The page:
“Kumiko The Treasure Hunter” opening at the Loft Theater


STARTS FRIDAY, APRIL 3 at the Loft Cinema, 3233 E. Speedway Blvd. Tucson

In this darkly comedic odyssey, Academy Award-nominee Rinko Kikuchi (Babel, Pacific Rim) stars as Kumiko, a frustrated Office Lady whose imagination transcends the confines of her mundane life.

Kumiko becomes obsessed with a mysterious, battered VHS tape of The Coen Brothers’ 1996 thriller Fargo, which she’s mistaken for a documentary, fixating on a scene where a suitcase of stolen cash is buried in the desolate, frozen landscape of North Dakota. Believing this treasure to be real, she leaves behind Tokyo and her beloved rabbit Bunzo to recover it – and finds herself on a dangerous adventure unlike anything she’s seen in the movies. With Kumiko, The Treasure Hunter, indie mavericks the Zellner Brothers (Goliath, Kid-Thing) spin a strangely touching underdog fable (loosely inspired by true events), populated by eccentrics and elevated to sonic heights by a Sundance award-winning score from electro-indie outfit The Octopus Project, that will leave audiences rooting for the impossible. (Dir. by Nathan Zellner, 2014, USA, in English and Japanese with subtitles, 105 mins., Not Rated)

2 responses to ““Kumiko The Treasure Hunter” opening at the Loft Theater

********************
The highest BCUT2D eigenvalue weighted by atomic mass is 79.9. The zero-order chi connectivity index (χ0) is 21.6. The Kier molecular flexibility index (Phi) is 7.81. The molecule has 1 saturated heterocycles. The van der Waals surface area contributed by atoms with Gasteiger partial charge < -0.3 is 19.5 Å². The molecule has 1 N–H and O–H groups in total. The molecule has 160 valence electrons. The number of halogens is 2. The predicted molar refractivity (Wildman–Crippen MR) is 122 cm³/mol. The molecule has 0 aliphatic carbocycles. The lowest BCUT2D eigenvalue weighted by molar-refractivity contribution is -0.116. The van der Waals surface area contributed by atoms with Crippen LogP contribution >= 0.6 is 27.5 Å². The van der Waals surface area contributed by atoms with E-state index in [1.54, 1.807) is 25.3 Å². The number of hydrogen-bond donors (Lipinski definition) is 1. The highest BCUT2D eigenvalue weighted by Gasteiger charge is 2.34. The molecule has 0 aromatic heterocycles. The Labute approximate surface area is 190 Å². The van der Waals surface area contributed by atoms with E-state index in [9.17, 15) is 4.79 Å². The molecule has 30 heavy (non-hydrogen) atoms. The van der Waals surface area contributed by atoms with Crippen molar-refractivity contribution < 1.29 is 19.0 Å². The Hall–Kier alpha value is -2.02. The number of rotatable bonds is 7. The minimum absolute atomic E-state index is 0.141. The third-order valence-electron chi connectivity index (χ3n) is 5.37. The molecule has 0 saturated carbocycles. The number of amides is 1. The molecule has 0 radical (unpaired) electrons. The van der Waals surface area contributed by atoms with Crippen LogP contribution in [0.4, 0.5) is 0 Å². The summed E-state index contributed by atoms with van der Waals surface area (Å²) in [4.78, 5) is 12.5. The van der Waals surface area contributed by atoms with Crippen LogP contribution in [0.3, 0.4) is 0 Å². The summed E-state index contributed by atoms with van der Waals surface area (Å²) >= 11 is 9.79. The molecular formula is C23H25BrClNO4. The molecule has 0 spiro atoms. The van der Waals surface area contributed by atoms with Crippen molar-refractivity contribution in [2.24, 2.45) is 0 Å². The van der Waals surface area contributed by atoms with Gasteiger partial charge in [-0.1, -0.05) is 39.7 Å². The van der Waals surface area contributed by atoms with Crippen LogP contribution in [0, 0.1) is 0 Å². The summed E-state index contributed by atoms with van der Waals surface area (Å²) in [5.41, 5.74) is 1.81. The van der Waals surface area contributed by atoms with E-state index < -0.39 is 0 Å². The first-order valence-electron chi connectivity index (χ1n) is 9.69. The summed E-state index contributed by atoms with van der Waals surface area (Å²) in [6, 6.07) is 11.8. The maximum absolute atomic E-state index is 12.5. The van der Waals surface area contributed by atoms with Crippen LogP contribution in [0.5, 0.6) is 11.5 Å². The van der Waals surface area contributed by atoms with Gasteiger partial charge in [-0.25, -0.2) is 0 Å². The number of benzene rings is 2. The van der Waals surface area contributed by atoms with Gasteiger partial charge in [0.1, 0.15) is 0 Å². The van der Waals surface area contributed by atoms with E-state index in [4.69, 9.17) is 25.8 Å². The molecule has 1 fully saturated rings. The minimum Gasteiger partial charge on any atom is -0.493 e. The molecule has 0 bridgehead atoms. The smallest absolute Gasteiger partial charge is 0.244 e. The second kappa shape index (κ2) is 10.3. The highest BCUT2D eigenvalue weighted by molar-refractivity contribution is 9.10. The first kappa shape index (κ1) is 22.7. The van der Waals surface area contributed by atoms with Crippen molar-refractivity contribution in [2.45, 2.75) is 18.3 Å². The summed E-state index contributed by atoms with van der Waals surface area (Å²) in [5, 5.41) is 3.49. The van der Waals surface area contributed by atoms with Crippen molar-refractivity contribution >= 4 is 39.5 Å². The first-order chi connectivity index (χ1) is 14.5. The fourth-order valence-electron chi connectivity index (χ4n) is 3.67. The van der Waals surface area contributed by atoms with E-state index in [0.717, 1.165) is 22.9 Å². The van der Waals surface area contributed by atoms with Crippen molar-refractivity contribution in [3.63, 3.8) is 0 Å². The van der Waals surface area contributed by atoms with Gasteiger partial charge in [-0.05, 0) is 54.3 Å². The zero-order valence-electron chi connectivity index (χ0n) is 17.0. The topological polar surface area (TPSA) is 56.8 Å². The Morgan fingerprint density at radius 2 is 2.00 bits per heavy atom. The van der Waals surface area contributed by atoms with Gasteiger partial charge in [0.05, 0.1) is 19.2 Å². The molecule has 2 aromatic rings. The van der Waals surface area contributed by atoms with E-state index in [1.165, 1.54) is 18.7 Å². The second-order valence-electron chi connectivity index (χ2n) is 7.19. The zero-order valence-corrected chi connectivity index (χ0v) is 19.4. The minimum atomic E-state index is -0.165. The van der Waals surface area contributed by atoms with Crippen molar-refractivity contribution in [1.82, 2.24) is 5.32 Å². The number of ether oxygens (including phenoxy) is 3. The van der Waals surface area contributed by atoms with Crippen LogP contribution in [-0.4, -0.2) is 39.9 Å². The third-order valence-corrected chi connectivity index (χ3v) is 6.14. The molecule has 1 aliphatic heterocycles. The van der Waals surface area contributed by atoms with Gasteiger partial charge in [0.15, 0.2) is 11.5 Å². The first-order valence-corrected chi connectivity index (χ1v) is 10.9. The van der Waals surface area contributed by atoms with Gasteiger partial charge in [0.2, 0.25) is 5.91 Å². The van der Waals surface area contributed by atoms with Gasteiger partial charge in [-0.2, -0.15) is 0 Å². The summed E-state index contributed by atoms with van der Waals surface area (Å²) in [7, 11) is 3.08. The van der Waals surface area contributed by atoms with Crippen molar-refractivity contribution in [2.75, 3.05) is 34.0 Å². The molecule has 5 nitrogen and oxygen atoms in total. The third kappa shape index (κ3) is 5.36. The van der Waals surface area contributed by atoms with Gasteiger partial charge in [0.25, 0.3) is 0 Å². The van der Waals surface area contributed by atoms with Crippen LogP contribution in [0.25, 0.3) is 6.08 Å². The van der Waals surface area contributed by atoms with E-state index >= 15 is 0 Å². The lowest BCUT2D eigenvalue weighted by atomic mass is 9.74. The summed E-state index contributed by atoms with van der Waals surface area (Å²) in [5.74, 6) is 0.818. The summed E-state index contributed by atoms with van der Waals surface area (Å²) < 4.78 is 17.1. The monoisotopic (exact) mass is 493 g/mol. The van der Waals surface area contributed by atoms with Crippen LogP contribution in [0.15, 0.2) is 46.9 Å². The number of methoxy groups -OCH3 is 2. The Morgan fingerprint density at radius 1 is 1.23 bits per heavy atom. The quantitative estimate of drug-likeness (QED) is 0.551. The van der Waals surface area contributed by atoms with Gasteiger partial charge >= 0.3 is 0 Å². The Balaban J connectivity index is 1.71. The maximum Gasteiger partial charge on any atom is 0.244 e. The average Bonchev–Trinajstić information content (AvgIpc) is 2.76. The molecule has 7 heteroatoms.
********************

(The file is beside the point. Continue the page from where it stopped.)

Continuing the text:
1. Carolyn Classen

    “Kumiko” staying for another week at the Loft, opened on April 3rd. It’s an odd movie about depression, dreams, strangers in a strange land.

  2. Depressed OL (Office Lady) Kumiko (age 29) is spiraling downhill in Megacity Tokyo with her job & personal life. She become obsessed with treasure hunting in the frozen fields of Fargo, North Dakota to escape her life in Japan, with no boyfriend & a clinging mother. Embarking on her journey to Minnesota, she as a foreigner meets well-meaning Americans as she pursues her goal to find the buried treasure in the snow drifts of a rural landscape, so different from alienating, urban Tokyo. Playing at least another week at the Loft Theater. Both “Fargo” film which inspires Kumiko and this story of a Japanese woman seeking treasure in MN are allegedly “based on a true story”.